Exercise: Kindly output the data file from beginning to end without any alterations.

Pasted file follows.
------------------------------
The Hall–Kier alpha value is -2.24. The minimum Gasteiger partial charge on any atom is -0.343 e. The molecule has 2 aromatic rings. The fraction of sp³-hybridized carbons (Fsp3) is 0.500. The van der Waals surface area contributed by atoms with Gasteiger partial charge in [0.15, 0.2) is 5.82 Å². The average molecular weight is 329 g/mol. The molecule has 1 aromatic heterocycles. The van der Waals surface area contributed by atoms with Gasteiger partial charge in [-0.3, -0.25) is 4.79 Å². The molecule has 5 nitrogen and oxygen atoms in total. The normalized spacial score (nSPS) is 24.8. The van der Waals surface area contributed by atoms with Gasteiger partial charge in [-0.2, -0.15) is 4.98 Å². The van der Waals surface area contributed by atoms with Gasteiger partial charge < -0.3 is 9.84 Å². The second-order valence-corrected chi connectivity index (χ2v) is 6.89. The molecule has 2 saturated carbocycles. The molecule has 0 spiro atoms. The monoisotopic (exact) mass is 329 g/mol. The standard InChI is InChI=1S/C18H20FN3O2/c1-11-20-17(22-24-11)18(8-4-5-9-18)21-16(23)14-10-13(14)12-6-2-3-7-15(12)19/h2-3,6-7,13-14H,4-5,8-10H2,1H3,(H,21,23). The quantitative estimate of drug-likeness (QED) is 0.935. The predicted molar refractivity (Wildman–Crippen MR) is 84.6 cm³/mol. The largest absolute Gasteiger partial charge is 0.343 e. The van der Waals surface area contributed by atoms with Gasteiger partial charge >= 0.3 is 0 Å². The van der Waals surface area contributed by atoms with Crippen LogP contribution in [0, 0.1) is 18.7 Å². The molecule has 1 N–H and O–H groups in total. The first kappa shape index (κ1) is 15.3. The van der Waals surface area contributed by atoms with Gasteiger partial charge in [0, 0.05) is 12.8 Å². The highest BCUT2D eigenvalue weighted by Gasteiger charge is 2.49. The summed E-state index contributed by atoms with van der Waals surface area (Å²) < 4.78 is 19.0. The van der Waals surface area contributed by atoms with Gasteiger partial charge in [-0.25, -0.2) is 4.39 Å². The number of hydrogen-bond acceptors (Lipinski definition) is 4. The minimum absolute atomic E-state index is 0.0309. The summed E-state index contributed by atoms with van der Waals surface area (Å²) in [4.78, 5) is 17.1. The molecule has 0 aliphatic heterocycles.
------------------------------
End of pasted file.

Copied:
The Hall–Kier alpha value is -2.24. The minimum Gasteiger partial charge on any atom is -0.343 e. The molecule has 2 aromatic rings. The fraction of sp³-hybridized carbons (Fsp3) is 0.500. The van der Waals surface area contributed by atoms with Gasteiger partial charge in [0.15, 0.2) is 5.82 Å². The average molecular weight is 329 g/mol. The molecule has 1 aromatic heterocycles. The van der Waals surface area contributed by atoms with Gasteiger partial charge in [-0.3, -0.25) is 4.79 Å². The molecule has 5 nitrogen and oxygen atoms in total. The normalized spacial score (nSPS) is 24.8. The van der Waals surface area contributed by atoms with Gasteiger partial charge in [-0.2, -0.15) is 4.98 Å². The van der Waals surface area contributed by atoms with Gasteiger partial charge < -0.3 is 9.84 Å². The second-order valence-corrected chi connectivity index (χ2v) is 6.89. The molecule has 2 saturated carbocycles. The molecule has 0 spiro atoms. The monoisotopic (exact) mass is 329 g/mol. The standard InChI is InChI=1S/C18H20FN3O2/c1-11-20-17(22-24-11)18(8-4-5-9-18)21-16(23)14-10-13(14)12-6-2-3-7-15(12)19/h2-3,6-7,13-14H,4-5,8-10H2,1H3,(H,21,23). The quantitative estimate of drug-likeness (QED) is 0.935. The predicted molar refractivity (Wildman–Crippen MR) is 84.6 cm³/mol. The largest absolute Gasteiger partial charge is 0.343 e. The van der Waals surface area contributed by atoms with Gasteiger partial charge >= 0.3 is 0 Å². The van der Waals surface area contributed by atoms with Crippen LogP contribution in [0, 0.1) is 18.7 Å². The molecule has 1 N–H and O–H groups in total. The first kappa shape index (κ1) is 15.3. The van der Waals surface area contributed by atoms with Gasteiger partial charge in [0, 0.05) is 12.8 Å². The highest BCUT2D eigenvalue weighted by Gasteiger charge is 2.49. The summed E-state index contributed by atoms with van der Waals surface area (Å²) < 4.78 is 19.0. The van der Waals surface area contributed by atoms with Gasteiger partial charge in [-0.25, -0.2) is 4.39 Å². The number of hydrogen-bond acceptors (Lipinski definition) is 4. The minimum absolute atomic E-state index is 0.0309. The summed E-state index contributed by atoms with van der Waals surface area (Å²) in [4.78, 5) is 17.1. The molecule has 0 aliphatic heterocycles.